03/02/2020

2017 FC 114 (CanLII) | CanLII

[4]
The applicant, A.T., resides in Calgary, Alberta. He is originally from Romania and continues to have
family there. At his request, and having considered the open court principle, the Court has agreed to substitute
initials for his name to offer a measure of protection of his identity. His full name appears in Court documents
served on the respondents in this matter but will not appear in the public online version of this decision.
[5]
The respondent Sebastian Radulescu is the sole owner and operator of Globe24h.com, a Romanianbased website that republishes public documents from a number of countries, particularly Canada. While
Globe24h.com has also been named as a respondent in this application, there is no evidence in the record that the
website is a separate legal entity or that anyone other than Mr. Radulescu controls the website. I will refer to Mr.
Radulescu and Globe24h.com collectively as the respondent.
[6]
On October 30, 2015, the respondent was served with the Notice of Application and supporting
materials pursuant to the Convention on the Service Abroad of Judicial and Extrajudicial Documents in Civil or
Commercial Matters (The Hague Convention). The respondent has not filed a notice of appearance under Rule 305
of the Federal Courts Rules, SOR/98-106 [FCR], and did not participate in this proceeding. Upon being satisfied
that the respondent was given notice of the date and place of the hearing, the Court proceeded in the absence of the
respondent in accordance with Rule 38 of the FCR.
[7]
The Privacy Commissioner of Canada (the Commissioner), appointed under section 53 of the Privacy
Act, RSC 1985, c P-2, is assigned responsibilities under PIPEDA including the investigation of complaints under
section 12. On March 15, 2016, the Commissioner’s motion to appear as a party to this application was granted by
the Case Management Judge, Roger R. Lafreniére. The Commissioner participated as an added respondent, filed
documentary evidence and submitted written and oral representations. I will refer to the added respondent as the
Commissioner and to his office as the OPCC.
[8]
While no responding record was filed by Mr. Radulescu or Globe24h.com, the record submitted by the
Commissioner contains communications from Mr. Radulescu in which he sets out several positions regarding the
complaint against him and his website. In those communications, Mr. Radulescu displays some familiarity with
Canadian law, in particular PIPEDA, and with the OPCC complaint process. He also demonstrates awareness of
Canadian media reports about the controversy which his website has generated. There is no indication that the
respondent was not aware that he could contest the application should he have chosen to do so.
B.

Complaints to the OPCC

[9]
The respondent operates Globe24h.com from Constanta, Romania. The server that hosts the website is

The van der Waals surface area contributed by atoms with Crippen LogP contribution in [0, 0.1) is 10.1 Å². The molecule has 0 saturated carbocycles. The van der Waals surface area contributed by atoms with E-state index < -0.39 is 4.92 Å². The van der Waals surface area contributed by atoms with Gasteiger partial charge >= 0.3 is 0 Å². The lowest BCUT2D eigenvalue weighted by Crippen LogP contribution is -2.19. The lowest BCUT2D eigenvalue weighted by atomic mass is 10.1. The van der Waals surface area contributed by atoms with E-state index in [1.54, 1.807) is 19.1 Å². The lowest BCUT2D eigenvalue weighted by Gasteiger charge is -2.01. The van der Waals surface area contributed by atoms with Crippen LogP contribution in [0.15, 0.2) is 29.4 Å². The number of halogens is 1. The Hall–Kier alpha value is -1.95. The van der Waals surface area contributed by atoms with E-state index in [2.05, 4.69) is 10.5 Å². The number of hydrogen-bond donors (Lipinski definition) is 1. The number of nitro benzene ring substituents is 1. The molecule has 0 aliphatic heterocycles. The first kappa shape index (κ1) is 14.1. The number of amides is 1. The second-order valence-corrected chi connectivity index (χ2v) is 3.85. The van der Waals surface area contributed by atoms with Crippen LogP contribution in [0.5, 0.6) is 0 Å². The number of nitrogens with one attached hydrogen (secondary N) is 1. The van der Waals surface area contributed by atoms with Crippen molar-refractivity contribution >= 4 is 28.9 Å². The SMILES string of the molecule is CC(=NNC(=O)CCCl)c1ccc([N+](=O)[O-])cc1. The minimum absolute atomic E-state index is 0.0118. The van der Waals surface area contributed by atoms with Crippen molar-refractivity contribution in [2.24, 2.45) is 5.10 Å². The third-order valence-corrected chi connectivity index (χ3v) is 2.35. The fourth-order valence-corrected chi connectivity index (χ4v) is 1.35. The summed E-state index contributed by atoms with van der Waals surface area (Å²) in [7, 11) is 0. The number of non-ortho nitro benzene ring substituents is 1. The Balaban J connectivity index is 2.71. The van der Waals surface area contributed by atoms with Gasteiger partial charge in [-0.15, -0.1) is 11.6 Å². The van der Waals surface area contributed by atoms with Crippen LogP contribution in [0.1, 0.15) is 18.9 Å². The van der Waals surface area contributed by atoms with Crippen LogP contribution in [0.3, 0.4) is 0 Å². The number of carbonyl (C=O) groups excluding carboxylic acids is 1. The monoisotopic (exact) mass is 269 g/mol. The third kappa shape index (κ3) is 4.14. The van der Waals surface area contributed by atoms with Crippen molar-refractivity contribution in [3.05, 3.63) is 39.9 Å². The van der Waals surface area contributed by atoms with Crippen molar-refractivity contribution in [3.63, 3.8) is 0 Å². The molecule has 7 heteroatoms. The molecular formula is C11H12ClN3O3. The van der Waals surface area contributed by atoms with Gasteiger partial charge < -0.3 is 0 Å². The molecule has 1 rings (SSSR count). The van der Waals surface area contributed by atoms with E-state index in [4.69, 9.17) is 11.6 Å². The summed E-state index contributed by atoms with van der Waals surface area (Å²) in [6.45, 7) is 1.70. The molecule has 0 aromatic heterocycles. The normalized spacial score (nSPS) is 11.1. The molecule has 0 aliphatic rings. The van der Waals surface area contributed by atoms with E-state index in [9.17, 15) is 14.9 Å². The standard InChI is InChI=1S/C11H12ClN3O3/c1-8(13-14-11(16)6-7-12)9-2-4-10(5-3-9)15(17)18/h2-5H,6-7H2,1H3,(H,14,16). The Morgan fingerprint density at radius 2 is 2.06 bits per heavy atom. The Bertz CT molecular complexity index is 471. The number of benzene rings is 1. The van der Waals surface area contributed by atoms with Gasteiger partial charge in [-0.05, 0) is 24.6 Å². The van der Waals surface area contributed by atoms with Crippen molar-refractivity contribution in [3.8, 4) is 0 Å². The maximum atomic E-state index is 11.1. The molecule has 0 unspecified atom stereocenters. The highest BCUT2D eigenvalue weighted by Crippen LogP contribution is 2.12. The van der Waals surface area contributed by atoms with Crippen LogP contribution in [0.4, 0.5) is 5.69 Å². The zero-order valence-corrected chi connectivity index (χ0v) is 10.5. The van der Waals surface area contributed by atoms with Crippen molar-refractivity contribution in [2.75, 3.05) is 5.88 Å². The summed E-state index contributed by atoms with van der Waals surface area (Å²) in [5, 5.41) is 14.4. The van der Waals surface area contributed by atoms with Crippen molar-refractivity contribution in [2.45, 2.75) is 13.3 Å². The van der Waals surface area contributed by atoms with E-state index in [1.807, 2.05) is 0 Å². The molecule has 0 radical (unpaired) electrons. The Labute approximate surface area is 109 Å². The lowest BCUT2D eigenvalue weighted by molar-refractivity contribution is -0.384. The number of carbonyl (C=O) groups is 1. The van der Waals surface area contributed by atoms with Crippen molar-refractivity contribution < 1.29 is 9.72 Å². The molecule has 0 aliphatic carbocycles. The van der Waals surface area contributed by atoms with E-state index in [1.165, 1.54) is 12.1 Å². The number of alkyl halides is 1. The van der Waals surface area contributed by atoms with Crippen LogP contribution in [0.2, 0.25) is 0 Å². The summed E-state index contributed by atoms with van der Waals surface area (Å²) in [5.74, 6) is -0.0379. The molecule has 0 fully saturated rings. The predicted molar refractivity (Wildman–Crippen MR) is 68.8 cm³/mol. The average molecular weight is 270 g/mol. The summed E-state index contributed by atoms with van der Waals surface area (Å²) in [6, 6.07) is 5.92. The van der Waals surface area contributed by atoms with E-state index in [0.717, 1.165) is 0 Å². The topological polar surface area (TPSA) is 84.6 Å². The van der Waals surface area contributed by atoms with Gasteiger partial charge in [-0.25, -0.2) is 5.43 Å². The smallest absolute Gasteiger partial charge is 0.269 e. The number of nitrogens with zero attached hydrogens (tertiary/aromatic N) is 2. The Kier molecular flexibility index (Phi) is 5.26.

also located in Romania. The OPCC tendered extensive evidence about the respondent’s activities and complaints
from Canadian citizens and residents with respect to information disclosed on the respondent’s website.
[10]
In July 2013, Globe24h.com began republishing Canadian court and tribunal decisions that are also
available on Canadian legal websites such as CanLII.org. The difference between these other websites and
Globe24h.com is that the respondent has permitted the decisions that are republished on his website to be located via
third party search engines such as Google. Moreover, because decisions on Globe24h.com are indexed by search
engines, a decision containing an individual’s name will generally appear in search results when the individual’s
name is searched on such search engines.
[11]
Notably, the content of the Canadian legal websites is generally not indexed and a person seeking such
information must go directly to each site and conduct a search with the names of the parties, the style of cause
and/or the citation for the decision to obtain the content.
[12]
In October 2013, the OPCC began receiving complaints from individuals alleging that links to Canadian
court and tribunal decisions containing their personal information were appearing prominently in search results
when their names were entered in common search engines. Between October 2013 and June 2015, the OPCC
received a total of 38 complaints relating to Globe24h.com. From June 2015 to the date of filing of the OPCC’s
record, the OPCC had received a further 11 complaints, with the most recent complaint being filed in April 2016.
The OPCC investigated complaints from 27 individuals, including the applicant. The website of the Canadian Legal
Information Institute (CanLII) had also received over 150 complaints regarding Globe24h.com prior to April 2016.
https://www.canlii.org/en/ca/fct/doc/2017/2017fc114/2017fc114.html

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